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This chapter should be cited as follows:
Kuan KKW, Leonardi M, Glob. libr. women's med.,
ISSN: 1756-2228; DOI 10.3843/GLOWM.417653

The Continuous Textbook of Women’s Medicine SeriesGynecology Module

Volume 3


Volume Editors: Professsor Andrew Horne, University of Edinburgh, UK
Dr Lucy Whitaker, University of Edinburgh, UK


Diagnosing Endometriosis

First published: September 2022

Study Assessment Option

By completing 4 multiple-choice questions (randomly selected) after studying this chapter readers can qualify for Continuing Professional Development awards from FIGO plus a Study Completion Certificate from GLOWM
See end of chapter for details


Diagnosing endometriosis can be challenging for clinicians due to its complex nature. Endometriosis most commonly presents with pelvic pain but can also manifest itself in various ways such as dysmenorrhea, dyspareunia, and infertility.1 The three most common subtypes of endometriosis are superficial endometriosis (SE), deep endometriosis (DE), and ovarian endometriomas (OE).2  According to the 2021 international working group of American Association of Gynecologic Laparoscopists (AAGL), European Society of Gynaecological Endoscopy (ESGE), European Society of Human Reproduction and Embryology (ESHRE), and World Endometriosis Society (WES), SE consists of endometrium-like tissue lesions involving the peritoneal surface lining the pelvis and pelvic organs.3 Meanwhile, DE is defined as endometrium-like tissue lesions in the abdomen, extending on or under the peritoneal surface, which are usually nodular, able to invade adjacent structures, and associated with fibrosis and disruption of normal anatomy. Historically, DE was defined as endometriosis infiltrating a peritoneal surface by more than 5 mm.4 DE often affects the posterior compartment such as the uterosacral ligaments (USL) and bowel.5 OE are filled with dark endometrial fluid (hence, known as "chocolate cysts") that can develop anywhere in the pelvis, but most commonly in the ovaries. Less common sites of endometriosis can exist, such as diaphragmatic, thoracic, and abdominal wall, which will be discussed here as well.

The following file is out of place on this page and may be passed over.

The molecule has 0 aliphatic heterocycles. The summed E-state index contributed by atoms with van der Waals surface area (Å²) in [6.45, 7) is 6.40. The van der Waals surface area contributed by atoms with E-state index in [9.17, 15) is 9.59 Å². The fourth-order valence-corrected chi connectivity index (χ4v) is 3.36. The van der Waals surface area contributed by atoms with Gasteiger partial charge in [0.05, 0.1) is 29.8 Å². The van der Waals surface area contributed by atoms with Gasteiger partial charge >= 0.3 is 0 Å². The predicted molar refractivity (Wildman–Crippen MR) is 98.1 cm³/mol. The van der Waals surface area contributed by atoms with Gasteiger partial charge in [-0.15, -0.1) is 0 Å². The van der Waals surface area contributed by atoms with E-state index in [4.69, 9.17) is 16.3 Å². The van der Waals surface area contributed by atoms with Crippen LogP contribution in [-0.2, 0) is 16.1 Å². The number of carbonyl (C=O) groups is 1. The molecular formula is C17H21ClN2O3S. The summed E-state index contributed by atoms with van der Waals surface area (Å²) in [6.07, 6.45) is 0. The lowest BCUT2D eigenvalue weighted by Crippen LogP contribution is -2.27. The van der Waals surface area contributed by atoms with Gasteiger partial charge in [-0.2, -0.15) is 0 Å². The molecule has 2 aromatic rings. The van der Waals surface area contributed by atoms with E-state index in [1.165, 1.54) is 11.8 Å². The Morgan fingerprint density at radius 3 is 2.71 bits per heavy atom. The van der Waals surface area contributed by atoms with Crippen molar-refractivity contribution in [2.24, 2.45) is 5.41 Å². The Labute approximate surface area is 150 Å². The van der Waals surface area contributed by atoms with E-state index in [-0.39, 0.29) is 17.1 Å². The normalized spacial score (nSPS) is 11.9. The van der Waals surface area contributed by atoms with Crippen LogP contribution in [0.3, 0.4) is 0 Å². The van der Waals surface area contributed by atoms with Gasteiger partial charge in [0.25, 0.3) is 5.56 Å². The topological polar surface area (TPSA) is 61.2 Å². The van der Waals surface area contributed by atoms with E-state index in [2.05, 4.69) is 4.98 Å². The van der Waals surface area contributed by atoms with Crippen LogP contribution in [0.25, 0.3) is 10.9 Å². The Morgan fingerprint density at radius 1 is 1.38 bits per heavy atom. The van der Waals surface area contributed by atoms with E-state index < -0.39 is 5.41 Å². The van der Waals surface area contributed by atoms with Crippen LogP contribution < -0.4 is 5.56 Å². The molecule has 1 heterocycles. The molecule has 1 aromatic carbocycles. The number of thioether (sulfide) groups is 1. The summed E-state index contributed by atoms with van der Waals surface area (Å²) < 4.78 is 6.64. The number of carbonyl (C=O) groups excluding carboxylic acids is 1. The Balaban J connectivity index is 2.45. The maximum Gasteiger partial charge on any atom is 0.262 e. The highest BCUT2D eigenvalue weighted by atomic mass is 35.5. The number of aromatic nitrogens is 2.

Apart from the wide range of symptoms, diagnostic barriers such as delayed referrals to gynecologists, patient uncertainty between “normal” versus “abnormal” menstrual cycles, and stigmatization related to menstrual problems all contribute to the average diagnostic delay of 6.7 years, which can negatively impact the patient’s quality of life and work productivity.6,7 Currently, laparoscopic visualization and histological confirmation remains as the standard for making a definitive diagnosis but may not always be available or attainable for all patients for a variety of reasons. Furthermore, surgery as a diagnostic tool imparts many disadvantages including surgical complications and cost.8 Advancements in non-invasive (i.e. non-surgical) diagnostic tools have been made, including imaging tests such as ultrasound and magnetic resonance imaging (MRI), yielding improvements in diagnostic performance of OE and DE reliably.9 Non-invasive tests for biomarkers are also being studied but a reliable marker has not yet been identified.10,11,12 Others argue for a clinical diagnosis based on signs and symptoms rather than visualization of endometriosis itself or identification of abnormal testing.13 While research and adoption of novel diagnostic methods into clinical practice is ongoing, there does not appear to be one right answer for everyone. As such, we may consider categorizing diagnostic methods for endometriosis into five main pillars: clinical diagnosis, radiological diagnosis, biomarkers, surgery, and histopathology (Figure 1). It is important to recognize and understand the value of all possible diagnostic modalities, which can help patients achieve a timelier diagnosis and earlier initiative management strategies.13


The five pillars of endometriosis diagnosis. Created with


Clinical History